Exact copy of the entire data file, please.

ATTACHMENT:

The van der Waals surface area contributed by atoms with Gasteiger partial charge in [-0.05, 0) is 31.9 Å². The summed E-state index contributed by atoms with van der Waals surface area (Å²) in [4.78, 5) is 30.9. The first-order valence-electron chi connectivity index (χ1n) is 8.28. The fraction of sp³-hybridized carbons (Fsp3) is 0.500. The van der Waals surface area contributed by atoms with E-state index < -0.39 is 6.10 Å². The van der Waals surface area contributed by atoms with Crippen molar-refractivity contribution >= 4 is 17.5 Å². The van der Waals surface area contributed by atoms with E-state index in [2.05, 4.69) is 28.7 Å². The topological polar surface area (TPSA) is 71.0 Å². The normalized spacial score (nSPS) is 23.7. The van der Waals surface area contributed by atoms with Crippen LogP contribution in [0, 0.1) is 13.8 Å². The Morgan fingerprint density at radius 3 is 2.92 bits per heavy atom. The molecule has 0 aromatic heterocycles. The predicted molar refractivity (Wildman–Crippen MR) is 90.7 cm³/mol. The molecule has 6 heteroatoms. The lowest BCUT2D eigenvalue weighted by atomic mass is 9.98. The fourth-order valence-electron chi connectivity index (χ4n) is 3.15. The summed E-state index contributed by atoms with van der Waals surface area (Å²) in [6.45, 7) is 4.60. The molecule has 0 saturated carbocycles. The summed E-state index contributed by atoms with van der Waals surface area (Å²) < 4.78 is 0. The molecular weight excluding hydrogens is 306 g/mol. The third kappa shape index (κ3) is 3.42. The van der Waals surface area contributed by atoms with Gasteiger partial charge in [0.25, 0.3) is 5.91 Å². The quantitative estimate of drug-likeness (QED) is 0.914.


The van der Waals surface area contributed by atoms with Gasteiger partial charge in [-0.05, 0) is 31.9 Å². The summed E-state index contributed by atoms with van der Waals surface area (Å²) in [4.78, 5) is 30.9. The first-order valence-electron chi connectivity index (χ1n) is 8.28. The fraction of sp³-hybridized carbons (Fsp3) is 0.500. The van der Waals surface area contributed by atoms with E-state index < -0.39 is 6.10 Å². The van der Waals surface area contributed by atoms with Crippen molar-refractivity contribution >= 4 is 17.5 Å². The van der Waals surface area contributed by atoms with E-state index in [2.05, 4.69) is 28.7 Å². The topological polar surface area (TPSA) is 71.0 Å². The normalized spacial score (nSPS) is 23.7. The van der Waals surface area contributed by atoms with Crippen LogP contribution in [0, 0.1) is 13.8 Å². The Morgan fingerprint density at radius 3 is 2.92 bits per heavy atom. The molecule has 0 aromatic heterocycles. The predicted molar refractivity (Wildman–Crippen MR) is 90.7 cm³/mol. The molecule has 6 heteroatoms. The lowest BCUT2D eigenvalue weighted by atomic mass is 9.98. The fourth-order valence-electron chi connectivity index (χ4n) is 3.15. The summed E-state index contributed by atoms with van der Waals surface area (Å²) in [6.45, 7) is 4.60. The molecule has 0 saturated carbocycles. The summed E-state index contributed by atoms with van der Waals surface area (Å²) < 4.78 is 0. The molecular weight excluding hydrogens is 306 g/mol. The third kappa shape index (κ3) is 3.42. The van der Waals surface area contributed by atoms with Gasteiger partial charge in [0.25, 0.3) is 5.91 Å². The quantitative estimate of drug-likeness (QED) is 0.914.